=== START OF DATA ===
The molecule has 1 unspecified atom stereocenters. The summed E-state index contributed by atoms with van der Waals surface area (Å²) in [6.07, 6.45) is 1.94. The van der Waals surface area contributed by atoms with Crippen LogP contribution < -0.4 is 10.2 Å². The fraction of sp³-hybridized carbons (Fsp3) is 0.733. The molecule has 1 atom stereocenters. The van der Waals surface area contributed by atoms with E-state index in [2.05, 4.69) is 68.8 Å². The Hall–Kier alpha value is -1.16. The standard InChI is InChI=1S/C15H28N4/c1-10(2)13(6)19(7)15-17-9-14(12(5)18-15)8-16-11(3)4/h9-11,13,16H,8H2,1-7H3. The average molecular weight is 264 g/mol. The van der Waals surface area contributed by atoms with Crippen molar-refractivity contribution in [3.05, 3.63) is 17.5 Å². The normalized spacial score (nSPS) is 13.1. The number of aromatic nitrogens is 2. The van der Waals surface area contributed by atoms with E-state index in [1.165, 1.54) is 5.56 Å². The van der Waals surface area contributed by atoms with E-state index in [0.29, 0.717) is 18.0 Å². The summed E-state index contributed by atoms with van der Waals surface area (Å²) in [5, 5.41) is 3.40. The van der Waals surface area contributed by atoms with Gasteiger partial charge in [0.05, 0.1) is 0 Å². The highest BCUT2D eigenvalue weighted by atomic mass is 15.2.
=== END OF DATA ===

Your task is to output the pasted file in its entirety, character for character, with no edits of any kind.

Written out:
The molecule has 1 unspecified atom stereocenters. The summed E-state index contributed by atoms with van der Waals surface area (Å²) in [6.07, 6.45) is 1.94. The van der Waals surface area contributed by atoms with Crippen LogP contribution < -0.4 is 10.2 Å². The fraction of sp³-hybridized carbons (Fsp3) is 0.733. The molecule has 1 atom stereocenters. The van der Waals surface area contributed by atoms with E-state index in [2.05, 4.69) is 68.8 Å². The Hall–Kier alpha value is -1.16. The standard InChI is InChI=1S/C15H28N4/c1-10(2)13(6)19(7)15-17-9-14(12(5)18-15)8-16-11(3)4/h9-11,13,16H,8H2,1-7H3. The average molecular weight is 264 g/mol. The van der Waals surface area contributed by atoms with Crippen molar-refractivity contribution in [3.05, 3.63) is 17.5 Å². The normalized spacial score (nSPS) is 13.1. The number of aromatic nitrogens is 2. The van der Waals surface area contributed by atoms with E-state index in [1.165, 1.54) is 5.56 Å². The van der Waals surface area contributed by atoms with E-state index in [0.29, 0.717) is 18.0 Å². The summed E-state index contributed by atoms with van der Waals surface area (Å²) in [5, 5.41) is 3.40. The van der Waals surface area contributed by atoms with Gasteiger partial charge in [0.05, 0.1) is 0 Å². The highest BCUT2D eigenvalue weighted by atomic mass is 15.2.